I ripped my hamstring this past week racing between gate A26 and gate F4 in Atlanta’s Hartsfield Airport. For those of you who have traveled through Atlanta, you can appreciate the distance between these two concourses and their respective gates. The pain of the sniper-like attack on my right, upper rear leg was only enhanced by the fear that my carry-on luggage, which I had inadvertently left in the overhead bin of the first plane, was now 30,000 feet above Orlando.
When traveling across the country, as I was this past Wednesday, I generally wear very comfortable clothes that would otherwise be inappropriate for the keynote speech I was giving at a major commercial real estate conference the next morning. Thankfully, I was able to retrieve my luggage and limp back to my second flight, on time to make my next 4-hour flight, in a middle seat no less!
The next day’s presentation went very well, as measured by how I felt, how the audience responded, and the many emails I received afterwards. Despite my physical pain, I could look back and say – the trip was a success. But then again, I have learned, over the many miles and iterations, how to handle the stress of travel and get in position for more successful results.
Here are a few approaches I take before making a short (1 to 2 days) business trip. I share these with you in hopes they may bring more success, if not a good laugh.
10 business travel tips
1) My presentation(s)
It is saved on my MS Surface Pro 3, also on a backup flash drive and in the cloud. Luck have it, my Surface was infected with the hotel’s Wi-Fi the morning of the presentation. No problem. I simply used the client’s laptop to retrieve the presentation from the cloud. I also have PDF copies of each to share with our clients and provide them afterwards.
2) Power cords
Telephone and MS Surface power cords are always in my carry-on luggage. All it takes is one cancelled flight, or worse, sleeping in an airport (I have done this 3 times) to realize the value of having power all the time.
3) Backup power
I carry two backup power sticks always. A smaller one in my briefcase and a larger one in my carryon. They are both fully charged the night prior. These come in handy when you are sitting on the tarmac for hours at a time.
4) My travel itinerary
Even if I am taking a cab, MapQuest maps/directions from the airport to the hotel or client location are printed. In some cities, such as New York, Chicago, and even Minneapolis, trains are sometimes quicker and cheaper than a cab. I have these maps printed as well. Hotel information with confirmation and rewards numbers are printed and sent to my phone. My boarding passes are both printed and sent digitally to my phone. Again, you never know when your phone may run out of power.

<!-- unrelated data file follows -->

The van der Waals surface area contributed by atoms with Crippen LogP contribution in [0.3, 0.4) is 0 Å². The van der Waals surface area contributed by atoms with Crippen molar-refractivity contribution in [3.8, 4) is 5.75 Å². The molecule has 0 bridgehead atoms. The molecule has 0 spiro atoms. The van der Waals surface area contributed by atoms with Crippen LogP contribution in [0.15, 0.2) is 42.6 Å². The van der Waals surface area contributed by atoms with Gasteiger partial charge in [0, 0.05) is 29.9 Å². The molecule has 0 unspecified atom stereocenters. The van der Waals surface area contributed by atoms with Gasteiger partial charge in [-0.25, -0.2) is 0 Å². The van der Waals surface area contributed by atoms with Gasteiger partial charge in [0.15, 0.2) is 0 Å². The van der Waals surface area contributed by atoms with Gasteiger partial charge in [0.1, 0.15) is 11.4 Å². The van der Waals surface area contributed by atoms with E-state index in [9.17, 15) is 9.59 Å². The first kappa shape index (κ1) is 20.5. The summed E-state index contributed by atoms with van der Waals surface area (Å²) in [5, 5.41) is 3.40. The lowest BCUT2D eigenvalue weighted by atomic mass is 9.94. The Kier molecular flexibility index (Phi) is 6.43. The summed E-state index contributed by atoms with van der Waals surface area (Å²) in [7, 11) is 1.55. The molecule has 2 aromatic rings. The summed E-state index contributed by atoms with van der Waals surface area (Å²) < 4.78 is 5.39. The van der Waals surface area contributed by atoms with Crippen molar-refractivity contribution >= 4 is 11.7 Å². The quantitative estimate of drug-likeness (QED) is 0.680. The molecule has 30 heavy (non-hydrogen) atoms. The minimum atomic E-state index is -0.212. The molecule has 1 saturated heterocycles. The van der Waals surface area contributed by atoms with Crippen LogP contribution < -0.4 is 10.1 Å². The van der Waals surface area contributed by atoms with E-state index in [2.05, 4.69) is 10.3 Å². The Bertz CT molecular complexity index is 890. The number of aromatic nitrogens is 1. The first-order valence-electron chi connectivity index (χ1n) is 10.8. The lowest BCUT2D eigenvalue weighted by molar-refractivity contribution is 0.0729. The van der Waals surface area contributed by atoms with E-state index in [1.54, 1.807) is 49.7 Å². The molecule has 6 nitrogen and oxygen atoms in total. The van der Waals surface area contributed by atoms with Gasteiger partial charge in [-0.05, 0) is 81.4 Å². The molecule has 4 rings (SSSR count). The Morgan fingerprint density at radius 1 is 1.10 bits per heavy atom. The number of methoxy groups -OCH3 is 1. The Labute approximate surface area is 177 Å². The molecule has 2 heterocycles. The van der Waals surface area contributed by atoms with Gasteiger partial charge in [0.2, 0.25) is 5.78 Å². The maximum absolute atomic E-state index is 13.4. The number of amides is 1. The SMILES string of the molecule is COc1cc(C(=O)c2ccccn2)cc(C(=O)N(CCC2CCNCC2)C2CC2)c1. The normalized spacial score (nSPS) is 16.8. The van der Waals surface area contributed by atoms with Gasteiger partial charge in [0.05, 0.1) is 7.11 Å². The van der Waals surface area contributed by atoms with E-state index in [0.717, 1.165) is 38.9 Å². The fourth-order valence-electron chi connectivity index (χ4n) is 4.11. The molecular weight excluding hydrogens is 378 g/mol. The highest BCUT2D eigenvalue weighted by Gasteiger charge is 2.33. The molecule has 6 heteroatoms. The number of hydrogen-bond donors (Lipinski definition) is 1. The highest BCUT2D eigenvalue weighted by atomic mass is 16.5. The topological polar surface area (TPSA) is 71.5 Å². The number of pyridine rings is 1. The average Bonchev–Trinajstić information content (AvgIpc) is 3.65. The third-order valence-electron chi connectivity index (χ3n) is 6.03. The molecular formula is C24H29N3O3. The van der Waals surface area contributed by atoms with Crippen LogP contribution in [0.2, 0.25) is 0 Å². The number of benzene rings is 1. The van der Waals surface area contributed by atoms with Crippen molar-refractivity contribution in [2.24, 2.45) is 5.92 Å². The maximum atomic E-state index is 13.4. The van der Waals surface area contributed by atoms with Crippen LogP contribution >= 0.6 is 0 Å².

5) Client information
It is printed with a copy of the original proposal. Client profiles are added with their pictures. Ever see someone and you forget their name? Ouch!
Beyond the essential stuff – always 2 suits, ties and shirts, even on 1 night stay trips. Overkill you say? Last year I was preparing for a client meeting, sitting at my hotel desk and as I went to stand up, the desk draw handle snagged my left pants’ pocket and ripped the entire seam. Really, I can’t make this stuff up.
Always have a “travel” pack versus using your primary toiletries. Razors, blades, shaving cream, soap, shampoo, contacts, and even a backup portion of any medications. Heck I am a male over 50 – I could open a drug store.
8) Reading materials
And lots of it. Whether from your physical “one day I will get to” pile or on your tablet, pack lots of reading materials. After you have prepped for your meeting or presentation, you can either watch TV in your hotel room or read something that will propel your business forward. For me this week, it was a physical copy of Success Magazine and 2 books on the Kindle App on my MS Surface (Essentialism and Drive).
9) Noise-canceling headphones
Traveling is a great time to focus on a project, or perhaps get in a quick nap to offset the 4:00 am alarm to catch the first flight out. My Bose headphones are a must. Plus, it is a subtle hint to the lady sitting next to you that you don’t want to hear about her ten cats she left back at home.
Yes, plane food has actually gotten much better, but not necessarily healthier. A banana, apple, or even nuts are easy to pack. A low-sugar energy bar is always a good choice. As far as eating out while traveling – you know what is, as my wife calls “a safe choice”, and what is not. Airport sushi anyone? When it comes to alcohol, never a good choice on a plane trip and rarely a “safe choice” with clients. You know who you are if you have ignored this last suggestion.
Traveling can be stressful, but that doesn’t mean it can’t be successful. Now if I can only get one of my kids to pay attention to me and get me a new bag of ice for this hamstring, Nope, looks like another long limp to the freezer. It beats the walk from concourse A to concourse F.
I would love to hear from you regarding your suggestions for travel success or even your travel horror stories. If you have something to share please comment below. Safe travels!